Cameron Crowe‘s We Bought a Zoo has a bubble gum, after school inanity to it that makes it rather inconsequential. In telling the true story of a father that has just lost his wife to cancer and is left to raise his young daughter and teenage son, Crowe and Aline Brosh McKenna (The Devil Wears Prada) have adapted Benjamin Mee’s book of the same name into a modestly budgeted Hallmark Channel movie.
To boil it down, We Bought a Zoo plays like a feature film version of an Apple iPhone commercial, mixing music from Bob Dylan, a unique score from Jonsi of the Icelandic experimental band Sigur Ros, cleverly scripted dialogue and a cast that inhabits this world with relative ease. It’s catchy, you smile, you think you like it and it’s tolerable, but the more it wears on the less interested you become, realizing each passing minute is really no different than the last and nothing you couldn’t have anticipated from the film’s trailer has happened.
The story begins with a brief introduction to Benjamin Mee (Matt Damon), an adventure-seeking journalist who’s just lost his wife and is left to care for his 14-year-old son Dylan (Colin Ford) and 7-year-old daughter Rosie, played by the magnetic Maggie Elizabeth Jones. Benjamin has recently quit his job, unwilling to be coddled as print journalism begins to give way to the Internet and he’s left looking for answers. Rosie is wise beyond her years and Dylan is in a funk, recently expelled from school and frequently sulking while drawing apocalyptic imagery in his sketchpad.
In need of a new school district and a fresh start, Benjamin ignores the cautionary advice of his older brother (a frequently comical Thomas Haden Church) and ultimately decides on buying a rundown local zoo that has a house attached and a small staff. It’s a big task and while Rosie is excited, Dylan is miserable, but given the twee nature of the opening 30 minutes you can pretty much guarantee everything is going to work out.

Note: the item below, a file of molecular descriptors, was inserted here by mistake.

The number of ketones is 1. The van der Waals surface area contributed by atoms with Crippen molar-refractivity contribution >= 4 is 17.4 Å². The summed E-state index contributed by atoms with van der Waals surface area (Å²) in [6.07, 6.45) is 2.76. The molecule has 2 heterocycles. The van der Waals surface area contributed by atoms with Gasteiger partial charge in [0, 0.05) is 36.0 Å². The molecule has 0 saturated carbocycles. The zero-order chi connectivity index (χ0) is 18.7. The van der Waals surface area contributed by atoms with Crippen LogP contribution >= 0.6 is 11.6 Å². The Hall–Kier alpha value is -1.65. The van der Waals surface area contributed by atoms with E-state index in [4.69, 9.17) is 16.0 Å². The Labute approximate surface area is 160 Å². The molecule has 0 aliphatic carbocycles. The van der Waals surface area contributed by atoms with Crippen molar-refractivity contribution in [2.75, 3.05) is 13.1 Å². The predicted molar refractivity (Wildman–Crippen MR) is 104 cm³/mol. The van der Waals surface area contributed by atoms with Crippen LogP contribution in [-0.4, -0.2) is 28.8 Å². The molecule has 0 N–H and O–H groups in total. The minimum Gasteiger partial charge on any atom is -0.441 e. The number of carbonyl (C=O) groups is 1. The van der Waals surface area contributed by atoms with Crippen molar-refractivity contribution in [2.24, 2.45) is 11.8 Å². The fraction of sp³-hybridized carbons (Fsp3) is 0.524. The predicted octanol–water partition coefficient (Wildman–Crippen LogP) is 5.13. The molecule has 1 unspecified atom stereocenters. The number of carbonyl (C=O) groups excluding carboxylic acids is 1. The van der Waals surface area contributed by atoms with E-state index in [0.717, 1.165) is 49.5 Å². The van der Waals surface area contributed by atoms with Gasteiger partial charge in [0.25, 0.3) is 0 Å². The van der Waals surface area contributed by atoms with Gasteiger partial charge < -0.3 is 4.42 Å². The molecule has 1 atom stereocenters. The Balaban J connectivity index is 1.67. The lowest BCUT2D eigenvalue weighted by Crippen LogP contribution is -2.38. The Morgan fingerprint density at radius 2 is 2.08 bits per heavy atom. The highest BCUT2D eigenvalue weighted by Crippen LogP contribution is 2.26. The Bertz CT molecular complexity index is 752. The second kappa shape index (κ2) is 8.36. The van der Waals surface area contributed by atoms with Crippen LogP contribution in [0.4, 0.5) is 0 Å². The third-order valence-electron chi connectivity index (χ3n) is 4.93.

On staff at this mini-zoo you get your new love interest in resident zookeeper Kelly Foster (Scarlett Johansson), a mad cap maintenance man (Angus Macfadyen), the kid with the monkey on his shoulder (Patrick Fugit) and the 13-year-old pixie dream girl Lily played by Elle Fanning, and I don’t think I need to tell you what role she’ll play in this film if you’ve been paying any attention up to this point. The only other character worth mentioning is the cartoonish John Michael Higgins who plays a dreaded USDA inspector who holds the fate of the zoo in the palm of his hands as they prepare the grounds so they can be approved to re-open for visitors in July.
There’s trouble with a bear and a tiger, locks won’t work, rain gets in the way and the snakes briefly get loose, but it is all tidied up with such ease the film simply bounces from one scene to the next with little care or concern. Admittedly, where the story lacks in imagination it makes up in some decent writing as I did find myself laughing and/or smiling quite often, the latter of which seems to be the film’s only real intent.
When compared to Crowe’s more daring outings such as Almost Famous and Vanilla Sky, We Bought a Zoo seems like an odd choice for a director coming off a six year hiatus following the disappointing results of 2005’s Elizabethtown. If you were expecting some sort of bold statement from Crowe’s return to filmmaking, this isn’t it, that is unless the statement is to say he just wanted to get a film under his belt so he could move on to the next thing. If so, mission accomplished.
Nevertheless, We Bought a Zoo is one of those films I have a hard time coming down too hard on even though it feels as if it was pretty much completed by the time the script and soundtrack were settled on. Nothing inside the film feels as if it was cared for as much as the brief moments of fun dialogue or the decision to place this song here and that song there with the increasingly popular (and admittedly effective) sounds of Sigur Ros leading the way amidst the sun-dappled cinematography of Rodrigo Prieto (Brokeback Mountain).
It’s a story without challenge and that shines through in the final 15 or so minutes as continuous obstacles get in the way of the end credits. As if the five minute joke about the 18-mile trip to get butter wasn’t time consuming enough.
Everything said, families and younger audiences should love this. Ages seven and below, have at it, but it really doesn’t serve any great interest of mine, no matter how innocent it is.